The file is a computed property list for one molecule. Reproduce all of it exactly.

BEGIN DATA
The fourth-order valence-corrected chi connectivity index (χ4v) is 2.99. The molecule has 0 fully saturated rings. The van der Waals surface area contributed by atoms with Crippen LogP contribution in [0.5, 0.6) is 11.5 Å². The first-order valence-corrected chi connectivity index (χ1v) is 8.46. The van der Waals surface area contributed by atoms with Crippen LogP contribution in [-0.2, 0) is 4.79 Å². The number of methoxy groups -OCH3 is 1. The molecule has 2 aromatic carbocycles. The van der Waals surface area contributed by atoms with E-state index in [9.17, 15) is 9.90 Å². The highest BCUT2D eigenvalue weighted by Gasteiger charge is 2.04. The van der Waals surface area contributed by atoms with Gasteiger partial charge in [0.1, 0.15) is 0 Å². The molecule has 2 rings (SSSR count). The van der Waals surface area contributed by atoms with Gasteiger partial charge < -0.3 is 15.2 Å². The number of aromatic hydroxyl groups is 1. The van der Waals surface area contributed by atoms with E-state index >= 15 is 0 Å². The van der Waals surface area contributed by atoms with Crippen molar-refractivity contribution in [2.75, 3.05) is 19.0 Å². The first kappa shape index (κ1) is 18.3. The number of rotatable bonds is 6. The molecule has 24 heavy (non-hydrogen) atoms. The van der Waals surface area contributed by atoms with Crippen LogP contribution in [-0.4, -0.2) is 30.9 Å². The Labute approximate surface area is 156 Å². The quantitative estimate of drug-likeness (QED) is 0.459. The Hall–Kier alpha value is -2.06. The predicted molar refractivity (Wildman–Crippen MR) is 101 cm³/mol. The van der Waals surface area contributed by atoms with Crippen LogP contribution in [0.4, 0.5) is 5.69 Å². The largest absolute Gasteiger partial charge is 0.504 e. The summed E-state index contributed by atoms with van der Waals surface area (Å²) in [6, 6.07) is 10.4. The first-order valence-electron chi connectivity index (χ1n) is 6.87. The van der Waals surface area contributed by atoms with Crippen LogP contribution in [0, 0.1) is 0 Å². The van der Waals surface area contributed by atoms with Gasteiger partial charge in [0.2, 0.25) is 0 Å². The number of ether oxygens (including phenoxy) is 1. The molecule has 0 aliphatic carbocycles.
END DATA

The fourth-order valence-corrected chi connectivity index (χ4v) is 2.99. The molecule has 0 fully saturated rings. The van der Waals surface area contributed by atoms with Crippen LogP contribution in [0.5, 0.6) is 11.5 Å². The first-order valence-corrected chi connectivity index (χ1v) is 8.46. The van der Waals surface area contributed by atoms with Crippen LogP contribution in [-0.2, 0) is 4.79 Å². The number of methoxy groups -OCH3 is 1. The molecule has 2 aromatic carbocycles. The van der Waals surface area contributed by atoms with E-state index in [9.17, 15) is 9.90 Å². The highest BCUT2D eigenvalue weighted by Gasteiger charge is 2.04. The van der Waals surface area contributed by atoms with Gasteiger partial charge in [0.1, 0.15) is 0 Å². The molecule has 2 rings (SSSR count). The van der Waals surface area contributed by atoms with Gasteiger partial charge < -0.3 is 15.2 Å². The number of aromatic hydroxyl groups is 1. The van der Waals surface area contributed by atoms with E-state index >= 15 is 0 Å². The van der Waals surface area contributed by atoms with Crippen molar-refractivity contribution in [2.75, 3.05) is 19.0 Å². The first kappa shape index (κ1) is 18.3. The number of rotatable bonds is 6. The molecule has 24 heavy (non-hydrogen) atoms. The van der Waals surface area contributed by atoms with Crippen LogP contribution in [-0.4, -0.2) is 30.9 Å². The Labute approximate surface area is 156 Å². The quantitative estimate of drug-likeness (QED) is 0.459. The Hall–Kier alpha value is -2.06. The predicted molar refractivity (Wildman–Crippen MR) is 101 cm³/mol. The van der Waals surface area contributed by atoms with Crippen LogP contribution in [0.4, 0.5) is 5.69 Å². The largest absolute Gasteiger partial charge is 0.504 e. The summed E-state index contributed by atoms with van der Waals surface area (Å²) in [6, 6.07) is 10.4. The first-order valence-electron chi connectivity index (χ1n) is 6.87. The van der Waals surface area contributed by atoms with Crippen LogP contribution in [0, 0.1) is 0 Å². The van der Waals surface area contributed by atoms with Gasteiger partial charge in [0.2, 0.25) is 0 Å². The number of ether oxygens (including phenoxy) is 1. The molecule has 0 aliphatic carbocycles.